Terroir Parisien, the casual bistro by multiple Michelin-starred Chef Yannick Alleno, recently launched its first Asian location in the center of Hong Kong’s business district. After two years of anticipation, the restaurant finally opened its doors on the mezzanine level of the Prince’s Building, in the windowless space formerly occupied by Maxim’s cavernous Canteen.
The concept at Terroir Parisien is to use top quality ingredients to produce the simple bistro-style food of Paris at a high standard. On this front, the restaurant is mostly successful. The menu has the normal mix of soups, starters, mains, sides, and desserts as well as a section titled “mes amis” to be shared among friends. At lunch, a set menu complements the usual offerings. I have been three times since the opening this summer and found the straightforward food – particularly the desserts — to be prepared to a high level of expertise, though there are occasional misses.
For starters, the Escargots (HK$158) are baked in a mushroom cap with minced parsley and garlic butter. The mushroom was perfectly cooked, flavorful and juicy, and slathered with the mix of snail, parsley and thick melted garlic butter. The texture and even the taste of the snail somehow seemed to get lost in this mix, leaving me to think that perhaps a larger snail or less sauce would have worked better.
The Pig Snout Terrine (HK$138) was a simply presented plate with three large, thin slices of the jellied terrine that was cool and savory on the tongue. It was coupled with a sharp and tangy shallot and parsley dressing over half the width of the sliced terrine that I found overwhelmingly strong for the subtler taste of the terrine itself. The sauce might be better served on the side.
My favorite starter was a basic salad of Frisée and Watercress (HK$128), which was served with a warm soft-boiled egg, delicious pork belly lardons and delightfully crispy garlic croutons. The mix of the soft egg, fresh greens, crispy bread and succulent pork was completely satisfying.
The “mes amis” offerings are indeed excellent for sharing as a starter. Two of us split the Croque Monsieur (HK$155), which came beautifully browned and pressed, stuffed with ham and rich melted Comte cheese. A simple dish, prepared with high quality ingredients; this is what you should expect from Terroir Parisien.
For mains, I tried the Sea Scallops Over Rice Pilaf (HK$288, pictured above), the Beef Tartar (HK$330) and the Black Pudding (HK$248). The sea scallops are served in a skillet and cooked over rice simmered in a broth with fresh herbs. The rice was delicious; just barely stuck to the bottom of the skillet for that familiar taste and crispy texture of rice scraped off the bottom of a pot. The scallops themselves, though flavorful, were undersized and overcooked.
The steak tartar was also good but not excellent. The beef, a reasonably generous portion, is thickly minced and lightly seasoned, and served with tasty but thick fries. It was good but not cheap at HK$330 for a simple dish. I have to admit that I still prefer the creamy and delicious better-valued, well-minced steak tartar at the venerable Pastis on Wyndham Street with its thin, crispy frites.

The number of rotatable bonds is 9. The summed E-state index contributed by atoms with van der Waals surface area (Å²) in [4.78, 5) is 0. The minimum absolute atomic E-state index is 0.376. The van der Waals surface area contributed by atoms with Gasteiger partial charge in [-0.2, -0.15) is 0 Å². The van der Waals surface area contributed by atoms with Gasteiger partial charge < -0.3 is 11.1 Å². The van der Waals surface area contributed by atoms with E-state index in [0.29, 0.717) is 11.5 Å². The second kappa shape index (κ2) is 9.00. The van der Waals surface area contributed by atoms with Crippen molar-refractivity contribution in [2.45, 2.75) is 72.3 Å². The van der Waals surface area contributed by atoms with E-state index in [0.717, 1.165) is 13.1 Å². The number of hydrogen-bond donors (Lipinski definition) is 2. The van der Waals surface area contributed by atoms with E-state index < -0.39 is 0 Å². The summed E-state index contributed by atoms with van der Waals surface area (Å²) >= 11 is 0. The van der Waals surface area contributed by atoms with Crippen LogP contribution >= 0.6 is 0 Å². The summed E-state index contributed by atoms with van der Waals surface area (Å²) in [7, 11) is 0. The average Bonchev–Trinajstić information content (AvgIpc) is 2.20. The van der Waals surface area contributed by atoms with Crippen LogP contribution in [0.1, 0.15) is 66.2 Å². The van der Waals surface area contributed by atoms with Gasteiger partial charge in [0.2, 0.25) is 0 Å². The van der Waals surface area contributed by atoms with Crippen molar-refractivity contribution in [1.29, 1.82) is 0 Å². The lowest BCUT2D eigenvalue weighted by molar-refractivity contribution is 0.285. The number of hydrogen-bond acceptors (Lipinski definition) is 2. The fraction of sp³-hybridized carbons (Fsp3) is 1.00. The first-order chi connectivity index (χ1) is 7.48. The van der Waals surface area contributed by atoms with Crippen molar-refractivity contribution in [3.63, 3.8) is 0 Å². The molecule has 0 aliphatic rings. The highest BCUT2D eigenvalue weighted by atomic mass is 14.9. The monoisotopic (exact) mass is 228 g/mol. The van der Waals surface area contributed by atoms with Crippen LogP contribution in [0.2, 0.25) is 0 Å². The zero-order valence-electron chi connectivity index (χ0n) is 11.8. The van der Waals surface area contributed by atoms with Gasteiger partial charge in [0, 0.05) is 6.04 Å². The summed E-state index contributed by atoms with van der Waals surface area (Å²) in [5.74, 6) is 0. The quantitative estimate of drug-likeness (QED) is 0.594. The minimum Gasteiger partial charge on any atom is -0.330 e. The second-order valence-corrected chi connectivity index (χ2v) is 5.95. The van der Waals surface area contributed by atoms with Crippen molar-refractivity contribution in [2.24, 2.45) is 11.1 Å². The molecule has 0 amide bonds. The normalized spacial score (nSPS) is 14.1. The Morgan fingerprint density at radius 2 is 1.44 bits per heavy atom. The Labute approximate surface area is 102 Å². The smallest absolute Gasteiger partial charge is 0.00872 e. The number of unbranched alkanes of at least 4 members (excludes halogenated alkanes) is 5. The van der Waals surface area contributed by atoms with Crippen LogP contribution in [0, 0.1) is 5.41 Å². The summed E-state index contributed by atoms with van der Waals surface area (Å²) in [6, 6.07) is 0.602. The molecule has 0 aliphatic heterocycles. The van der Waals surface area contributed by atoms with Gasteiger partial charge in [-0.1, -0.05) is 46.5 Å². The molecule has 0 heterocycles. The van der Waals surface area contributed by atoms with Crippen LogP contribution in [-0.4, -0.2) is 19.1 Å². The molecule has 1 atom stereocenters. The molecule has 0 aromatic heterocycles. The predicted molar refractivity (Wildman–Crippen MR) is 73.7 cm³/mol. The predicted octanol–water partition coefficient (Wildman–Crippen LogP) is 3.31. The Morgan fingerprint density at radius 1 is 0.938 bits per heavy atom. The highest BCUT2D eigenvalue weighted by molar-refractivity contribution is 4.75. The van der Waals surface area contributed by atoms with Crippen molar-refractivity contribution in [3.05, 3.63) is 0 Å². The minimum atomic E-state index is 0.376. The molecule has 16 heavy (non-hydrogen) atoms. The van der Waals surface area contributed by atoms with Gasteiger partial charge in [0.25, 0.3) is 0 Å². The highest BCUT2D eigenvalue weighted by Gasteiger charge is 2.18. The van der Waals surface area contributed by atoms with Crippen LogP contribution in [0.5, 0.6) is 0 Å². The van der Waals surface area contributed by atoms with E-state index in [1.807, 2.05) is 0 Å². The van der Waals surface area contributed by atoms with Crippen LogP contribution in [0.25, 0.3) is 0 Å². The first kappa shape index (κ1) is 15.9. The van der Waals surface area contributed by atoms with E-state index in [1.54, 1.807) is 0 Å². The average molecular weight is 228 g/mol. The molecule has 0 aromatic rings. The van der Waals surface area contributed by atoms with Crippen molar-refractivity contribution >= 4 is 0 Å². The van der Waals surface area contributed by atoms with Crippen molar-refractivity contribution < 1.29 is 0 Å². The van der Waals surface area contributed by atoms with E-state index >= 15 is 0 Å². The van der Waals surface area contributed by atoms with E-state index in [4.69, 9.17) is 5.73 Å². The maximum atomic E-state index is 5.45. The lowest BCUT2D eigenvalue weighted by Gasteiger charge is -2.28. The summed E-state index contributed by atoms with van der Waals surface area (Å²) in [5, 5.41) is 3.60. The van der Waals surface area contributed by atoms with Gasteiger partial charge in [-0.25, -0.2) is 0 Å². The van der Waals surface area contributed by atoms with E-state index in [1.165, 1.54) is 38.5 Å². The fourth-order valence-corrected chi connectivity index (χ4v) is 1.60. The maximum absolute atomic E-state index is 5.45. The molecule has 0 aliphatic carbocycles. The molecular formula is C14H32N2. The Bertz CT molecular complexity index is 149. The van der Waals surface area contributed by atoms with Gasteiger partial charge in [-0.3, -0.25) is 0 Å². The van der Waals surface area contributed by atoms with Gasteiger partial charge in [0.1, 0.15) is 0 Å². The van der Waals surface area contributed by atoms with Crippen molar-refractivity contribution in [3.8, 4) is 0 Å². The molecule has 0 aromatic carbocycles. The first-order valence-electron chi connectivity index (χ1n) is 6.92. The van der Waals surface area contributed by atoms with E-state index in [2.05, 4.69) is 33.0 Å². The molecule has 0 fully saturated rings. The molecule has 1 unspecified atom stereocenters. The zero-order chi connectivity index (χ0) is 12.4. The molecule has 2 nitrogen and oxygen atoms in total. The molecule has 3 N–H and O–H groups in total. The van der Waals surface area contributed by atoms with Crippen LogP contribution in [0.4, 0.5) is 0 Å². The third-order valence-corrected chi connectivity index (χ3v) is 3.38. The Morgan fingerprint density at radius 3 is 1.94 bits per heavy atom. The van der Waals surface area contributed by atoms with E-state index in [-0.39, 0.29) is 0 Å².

My favorite main thus far at Terroir Parisien was the boudin noir, or black pudding. Also served on a skillet, the circular mound of skinless blood sausage is comfortably warm, rich and flecked with pieces of shredded pork. It is served on top of a delicious creamy potato purée and accompanied by a half lemon for a bit of citrus to squeeze on top and counterbalance the pudding’s rich taste. This is pure decadence.
Speaking of which, the desserts at Terroir Parisien have been uniformly excellent and space should be saved for them. The Brioche French Toast and Vanilla Ice Cream (HK$98) was delicious. The toast itself is thick, creamy and sweet without being too eggy or cloying, and the ice cream is home-made and dotted with vanilla bean. A must try for chocolate lovers and doubters alike is the Tarte au Chocolat (HK$88). This triangular wedge of cake consists of dark chocolate ganache, a flavorless sponge and a scrumptious cocoa cookie base that is one of the better chocolate desserts I can remember having recently. It was excellent execution of underlying goodness.
And that is the hallmark of Terroir Parisien at its best. Befitting the business location in the heart of Central District, Terroir Parisien doesn’t feel like a mom and pop bistro you might happen upon somewhere in a back alley. Like a complicated business deal, the food has been thought through, planned and executed by experts and designed to produce a particular outcome time and time again. When the formula works, impeccable renditions of classic dishes are delivered to your table; when it goes a bit off, it’s not as easy to forgive as mom or pop would be.